'Open' markets but no food?: Establishing the links between supermarket growth in India and food security
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Bhagat, Abhishek Pawan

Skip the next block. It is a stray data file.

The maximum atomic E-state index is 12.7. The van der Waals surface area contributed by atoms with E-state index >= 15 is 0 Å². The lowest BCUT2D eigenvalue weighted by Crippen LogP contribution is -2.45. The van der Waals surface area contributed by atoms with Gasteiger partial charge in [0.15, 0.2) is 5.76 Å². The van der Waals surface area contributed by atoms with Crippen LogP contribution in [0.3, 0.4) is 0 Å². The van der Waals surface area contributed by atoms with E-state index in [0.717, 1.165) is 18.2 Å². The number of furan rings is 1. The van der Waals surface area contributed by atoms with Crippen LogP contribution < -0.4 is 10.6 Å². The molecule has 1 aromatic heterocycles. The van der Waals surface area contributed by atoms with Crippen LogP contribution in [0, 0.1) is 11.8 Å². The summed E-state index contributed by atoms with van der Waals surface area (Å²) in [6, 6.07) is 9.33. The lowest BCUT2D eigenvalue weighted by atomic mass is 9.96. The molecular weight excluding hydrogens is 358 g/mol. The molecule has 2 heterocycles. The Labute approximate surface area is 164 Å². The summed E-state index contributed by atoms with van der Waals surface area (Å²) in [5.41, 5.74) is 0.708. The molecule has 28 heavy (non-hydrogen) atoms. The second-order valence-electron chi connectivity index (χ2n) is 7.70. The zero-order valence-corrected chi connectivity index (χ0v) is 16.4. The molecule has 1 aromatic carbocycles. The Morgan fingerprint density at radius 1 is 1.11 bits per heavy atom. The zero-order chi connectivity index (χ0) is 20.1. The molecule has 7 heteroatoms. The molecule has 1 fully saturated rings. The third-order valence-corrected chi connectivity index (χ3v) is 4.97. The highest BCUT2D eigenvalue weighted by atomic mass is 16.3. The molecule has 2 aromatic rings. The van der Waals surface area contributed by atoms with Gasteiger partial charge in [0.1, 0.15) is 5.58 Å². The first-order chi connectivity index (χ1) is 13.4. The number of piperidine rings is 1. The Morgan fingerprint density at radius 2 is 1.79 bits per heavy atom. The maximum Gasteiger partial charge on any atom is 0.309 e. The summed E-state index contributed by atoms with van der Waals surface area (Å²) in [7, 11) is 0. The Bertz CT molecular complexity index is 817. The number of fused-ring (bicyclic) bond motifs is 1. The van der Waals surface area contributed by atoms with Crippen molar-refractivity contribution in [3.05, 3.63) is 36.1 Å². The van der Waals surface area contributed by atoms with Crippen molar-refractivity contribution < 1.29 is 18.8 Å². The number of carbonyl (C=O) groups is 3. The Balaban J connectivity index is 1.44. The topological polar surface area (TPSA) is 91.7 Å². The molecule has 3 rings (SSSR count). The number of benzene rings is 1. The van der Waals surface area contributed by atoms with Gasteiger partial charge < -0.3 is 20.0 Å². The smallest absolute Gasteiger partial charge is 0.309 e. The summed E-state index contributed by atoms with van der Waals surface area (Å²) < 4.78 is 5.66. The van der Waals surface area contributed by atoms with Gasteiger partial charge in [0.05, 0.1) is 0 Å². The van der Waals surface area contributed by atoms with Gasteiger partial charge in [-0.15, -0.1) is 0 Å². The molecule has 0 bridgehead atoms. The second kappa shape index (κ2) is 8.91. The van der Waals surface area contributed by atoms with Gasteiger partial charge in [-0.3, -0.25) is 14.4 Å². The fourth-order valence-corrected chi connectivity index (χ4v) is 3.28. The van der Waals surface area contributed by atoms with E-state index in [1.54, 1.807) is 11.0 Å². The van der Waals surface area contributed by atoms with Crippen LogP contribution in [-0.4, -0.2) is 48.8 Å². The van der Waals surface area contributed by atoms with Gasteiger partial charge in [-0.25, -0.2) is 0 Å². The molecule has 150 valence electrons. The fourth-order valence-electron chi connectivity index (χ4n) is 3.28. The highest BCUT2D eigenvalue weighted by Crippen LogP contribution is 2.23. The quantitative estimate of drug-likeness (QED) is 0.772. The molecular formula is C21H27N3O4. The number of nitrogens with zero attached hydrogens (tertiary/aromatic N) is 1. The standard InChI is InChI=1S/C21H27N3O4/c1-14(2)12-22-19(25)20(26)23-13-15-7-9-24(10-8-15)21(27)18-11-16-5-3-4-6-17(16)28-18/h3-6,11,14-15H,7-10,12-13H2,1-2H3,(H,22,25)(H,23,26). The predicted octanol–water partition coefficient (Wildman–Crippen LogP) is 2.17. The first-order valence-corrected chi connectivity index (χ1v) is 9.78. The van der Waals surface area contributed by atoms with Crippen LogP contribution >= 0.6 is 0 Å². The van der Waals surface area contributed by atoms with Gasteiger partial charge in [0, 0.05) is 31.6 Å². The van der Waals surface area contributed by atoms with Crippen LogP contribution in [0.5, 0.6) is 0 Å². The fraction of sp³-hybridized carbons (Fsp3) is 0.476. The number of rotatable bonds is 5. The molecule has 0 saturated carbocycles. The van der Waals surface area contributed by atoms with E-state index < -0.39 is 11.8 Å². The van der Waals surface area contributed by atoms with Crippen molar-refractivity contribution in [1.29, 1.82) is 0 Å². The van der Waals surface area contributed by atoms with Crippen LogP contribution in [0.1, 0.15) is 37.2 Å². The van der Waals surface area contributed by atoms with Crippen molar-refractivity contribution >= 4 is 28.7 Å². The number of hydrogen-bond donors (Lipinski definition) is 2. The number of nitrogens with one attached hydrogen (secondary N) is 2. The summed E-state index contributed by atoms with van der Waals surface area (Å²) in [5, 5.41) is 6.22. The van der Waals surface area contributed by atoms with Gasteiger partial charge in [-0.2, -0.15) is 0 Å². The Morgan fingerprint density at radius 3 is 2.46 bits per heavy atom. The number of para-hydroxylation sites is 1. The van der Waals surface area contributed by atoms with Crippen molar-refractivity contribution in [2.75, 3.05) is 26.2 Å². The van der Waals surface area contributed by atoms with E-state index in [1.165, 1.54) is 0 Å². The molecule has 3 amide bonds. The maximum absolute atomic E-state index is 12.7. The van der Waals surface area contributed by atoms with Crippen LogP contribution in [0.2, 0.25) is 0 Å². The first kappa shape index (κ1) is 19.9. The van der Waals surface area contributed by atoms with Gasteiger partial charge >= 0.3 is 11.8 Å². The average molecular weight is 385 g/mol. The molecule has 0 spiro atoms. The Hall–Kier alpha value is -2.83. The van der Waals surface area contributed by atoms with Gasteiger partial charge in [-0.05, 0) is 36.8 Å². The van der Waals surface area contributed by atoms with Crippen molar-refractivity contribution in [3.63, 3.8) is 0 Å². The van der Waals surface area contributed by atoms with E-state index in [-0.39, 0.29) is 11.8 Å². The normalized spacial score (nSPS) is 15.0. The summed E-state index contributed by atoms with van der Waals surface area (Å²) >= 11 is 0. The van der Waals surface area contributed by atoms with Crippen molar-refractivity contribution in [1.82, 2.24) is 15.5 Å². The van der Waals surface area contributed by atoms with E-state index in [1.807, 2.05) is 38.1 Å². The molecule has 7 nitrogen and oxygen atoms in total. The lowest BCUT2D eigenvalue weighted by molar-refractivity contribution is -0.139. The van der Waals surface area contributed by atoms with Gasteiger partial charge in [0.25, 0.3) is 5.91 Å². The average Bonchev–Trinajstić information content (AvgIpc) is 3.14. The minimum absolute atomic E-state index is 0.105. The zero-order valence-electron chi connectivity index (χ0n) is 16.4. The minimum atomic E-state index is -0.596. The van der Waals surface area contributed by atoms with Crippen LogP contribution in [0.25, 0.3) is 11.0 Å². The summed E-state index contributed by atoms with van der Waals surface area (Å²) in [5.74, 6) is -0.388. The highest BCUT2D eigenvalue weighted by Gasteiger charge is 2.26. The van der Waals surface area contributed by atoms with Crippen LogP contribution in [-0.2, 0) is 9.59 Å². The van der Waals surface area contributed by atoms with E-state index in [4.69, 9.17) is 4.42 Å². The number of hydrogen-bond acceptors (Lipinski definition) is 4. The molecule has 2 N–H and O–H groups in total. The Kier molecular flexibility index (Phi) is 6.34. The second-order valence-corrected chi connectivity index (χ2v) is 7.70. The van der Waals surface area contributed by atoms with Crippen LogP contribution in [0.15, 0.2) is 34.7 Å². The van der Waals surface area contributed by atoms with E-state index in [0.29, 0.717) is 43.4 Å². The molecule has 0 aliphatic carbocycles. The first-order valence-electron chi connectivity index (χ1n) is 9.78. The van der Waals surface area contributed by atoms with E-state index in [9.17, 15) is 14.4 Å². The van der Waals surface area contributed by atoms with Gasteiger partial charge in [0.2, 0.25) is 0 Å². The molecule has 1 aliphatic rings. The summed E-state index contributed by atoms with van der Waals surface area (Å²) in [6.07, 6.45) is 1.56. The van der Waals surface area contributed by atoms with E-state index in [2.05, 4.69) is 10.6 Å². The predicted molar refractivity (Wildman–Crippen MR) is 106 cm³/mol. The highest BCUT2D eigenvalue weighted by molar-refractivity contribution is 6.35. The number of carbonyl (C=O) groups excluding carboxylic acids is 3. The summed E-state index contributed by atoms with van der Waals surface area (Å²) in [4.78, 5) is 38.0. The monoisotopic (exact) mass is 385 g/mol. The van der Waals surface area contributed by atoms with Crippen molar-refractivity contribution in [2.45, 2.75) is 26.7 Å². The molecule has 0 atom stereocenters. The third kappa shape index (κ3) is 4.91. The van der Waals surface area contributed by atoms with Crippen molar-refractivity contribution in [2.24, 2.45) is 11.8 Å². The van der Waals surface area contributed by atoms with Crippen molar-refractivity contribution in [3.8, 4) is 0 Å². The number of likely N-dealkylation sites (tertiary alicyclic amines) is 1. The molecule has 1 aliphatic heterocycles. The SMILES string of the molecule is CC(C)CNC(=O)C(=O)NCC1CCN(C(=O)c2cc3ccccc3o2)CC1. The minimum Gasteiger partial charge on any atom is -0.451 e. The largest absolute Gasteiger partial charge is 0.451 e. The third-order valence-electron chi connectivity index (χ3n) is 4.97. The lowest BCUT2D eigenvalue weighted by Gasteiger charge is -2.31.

India is a land of great contrasts as evident through its different religions, cultures and languages. However, a bigger contrast lies in its phenomenal economic growth in the last few years on one hand and the glaring inequalities on the other. This study tries to explain a similar contrast in the country; between the fast growth of supermarkets within the retail sector and the growing food security problem. The dissertation approaches the issue by connecting the different aspects of food security with the various stakeholders of the food supply chain within the retail sector, namely- the farmers, the traders and the consumers. Supermarkets at their current market position were found having a negligible impact on the livelihoods of the farmers. They are also having minimal impacts on the consumers as they are not posing problems with the availability of food and its utilisation. Another finding of the study was the frailty of the cultural ties between the consumers and the traders that puts the current and the future livelihoods of the traders at risk. The uniqueness of the services given by traditional traders, some consumer behavioural traits and supermarkets’ drawbacks are things worth taking notice within the study. The work here presents the current situation and poses further questions about the future prospects of food security in India in the light of one of the fastest growth of supermarkets ever witnessed in the world.